Businesses requesting translations like to see consistency in the tone and terminology used. However, when many different translators work to translate documents for the business, it is difficult to ensure that translations remain consistent over time. While the use of NMT can improve translation speed for businesses, fixing inconsistent terminology represents a significant portion of the post-editing effort for translators. A robust NMT system should be able to incorporate term translations from human-curated term banks as guidance, to ensure more consistent translations from the start.
When I think about how challenging it can be to read other developers’ code or even just one’s own code months later, I also think about how important it is to develop software with extensibility in mind from the start. So that’s why when working in python3, I’ve found myself using a pattern of providing a single location in the code where new plugins can be easily added, and a handy decorator that a developer can use for registering a plugin.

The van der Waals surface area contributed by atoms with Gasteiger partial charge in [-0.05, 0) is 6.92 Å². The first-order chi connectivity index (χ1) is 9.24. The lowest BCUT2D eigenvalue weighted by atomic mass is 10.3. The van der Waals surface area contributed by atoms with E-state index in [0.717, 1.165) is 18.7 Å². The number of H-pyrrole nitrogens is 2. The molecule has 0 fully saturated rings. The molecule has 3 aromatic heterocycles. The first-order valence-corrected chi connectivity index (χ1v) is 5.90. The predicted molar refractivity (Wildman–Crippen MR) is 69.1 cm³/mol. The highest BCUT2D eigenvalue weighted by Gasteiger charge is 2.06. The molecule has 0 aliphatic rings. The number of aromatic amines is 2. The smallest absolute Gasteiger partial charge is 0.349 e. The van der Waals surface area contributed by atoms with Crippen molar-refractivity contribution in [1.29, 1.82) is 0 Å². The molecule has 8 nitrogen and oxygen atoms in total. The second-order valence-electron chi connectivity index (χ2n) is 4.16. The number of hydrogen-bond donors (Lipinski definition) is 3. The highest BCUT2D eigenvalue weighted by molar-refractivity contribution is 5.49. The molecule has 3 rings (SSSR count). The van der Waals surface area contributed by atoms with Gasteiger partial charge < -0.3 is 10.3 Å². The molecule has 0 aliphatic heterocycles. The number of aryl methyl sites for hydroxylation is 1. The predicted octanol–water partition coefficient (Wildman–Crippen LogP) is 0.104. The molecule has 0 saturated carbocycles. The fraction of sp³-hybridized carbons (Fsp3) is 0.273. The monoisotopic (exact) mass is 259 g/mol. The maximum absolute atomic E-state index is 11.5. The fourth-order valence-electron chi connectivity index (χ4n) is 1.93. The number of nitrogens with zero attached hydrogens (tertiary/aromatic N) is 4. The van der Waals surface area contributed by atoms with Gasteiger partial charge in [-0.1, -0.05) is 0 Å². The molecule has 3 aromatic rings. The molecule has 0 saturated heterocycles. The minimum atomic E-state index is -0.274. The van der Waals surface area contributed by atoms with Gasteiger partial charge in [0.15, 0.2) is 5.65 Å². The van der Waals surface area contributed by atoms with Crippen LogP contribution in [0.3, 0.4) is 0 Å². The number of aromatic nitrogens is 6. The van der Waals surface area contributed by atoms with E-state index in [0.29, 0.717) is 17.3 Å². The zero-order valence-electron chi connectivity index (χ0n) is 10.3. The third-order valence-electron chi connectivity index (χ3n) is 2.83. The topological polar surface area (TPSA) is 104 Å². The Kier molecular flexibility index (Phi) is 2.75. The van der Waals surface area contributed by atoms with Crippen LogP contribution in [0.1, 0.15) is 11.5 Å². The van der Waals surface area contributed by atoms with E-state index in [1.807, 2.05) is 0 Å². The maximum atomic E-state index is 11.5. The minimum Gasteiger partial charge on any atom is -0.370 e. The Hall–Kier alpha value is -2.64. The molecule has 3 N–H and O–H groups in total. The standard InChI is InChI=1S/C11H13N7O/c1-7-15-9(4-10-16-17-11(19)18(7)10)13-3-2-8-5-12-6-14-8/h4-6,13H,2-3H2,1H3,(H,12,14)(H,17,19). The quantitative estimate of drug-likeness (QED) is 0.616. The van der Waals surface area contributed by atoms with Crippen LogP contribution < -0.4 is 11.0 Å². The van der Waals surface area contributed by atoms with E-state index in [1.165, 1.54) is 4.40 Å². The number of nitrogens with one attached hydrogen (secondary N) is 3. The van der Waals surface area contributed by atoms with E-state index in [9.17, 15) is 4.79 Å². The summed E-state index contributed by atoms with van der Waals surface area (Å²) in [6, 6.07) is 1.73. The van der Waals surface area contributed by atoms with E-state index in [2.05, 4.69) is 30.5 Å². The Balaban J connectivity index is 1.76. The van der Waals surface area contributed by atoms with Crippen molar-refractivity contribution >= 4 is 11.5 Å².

The time-delay neural betwork (TDNN) is widely used in speech recognition software for the acoustic model, which converts the acoustic signal into a phonetic representation. The papers describing the TDNN can be a bit dense, but since I spent some time during my master’s thesis working with them, I’d like to take a moment to try to demystify them a little.
Although I’ve created some small static sites before, I consider myself a beginner in web technologies. I think it’s safe to say I had no idea what I was getting myself into when I started putting this website together. I thought it’d be easy with github.io, since they kind of have everything set up for you already, but I actually spent a good chunk of time chasing down tutorials. So here’s a quick and dirty summary of how I finally got things more or less up and running.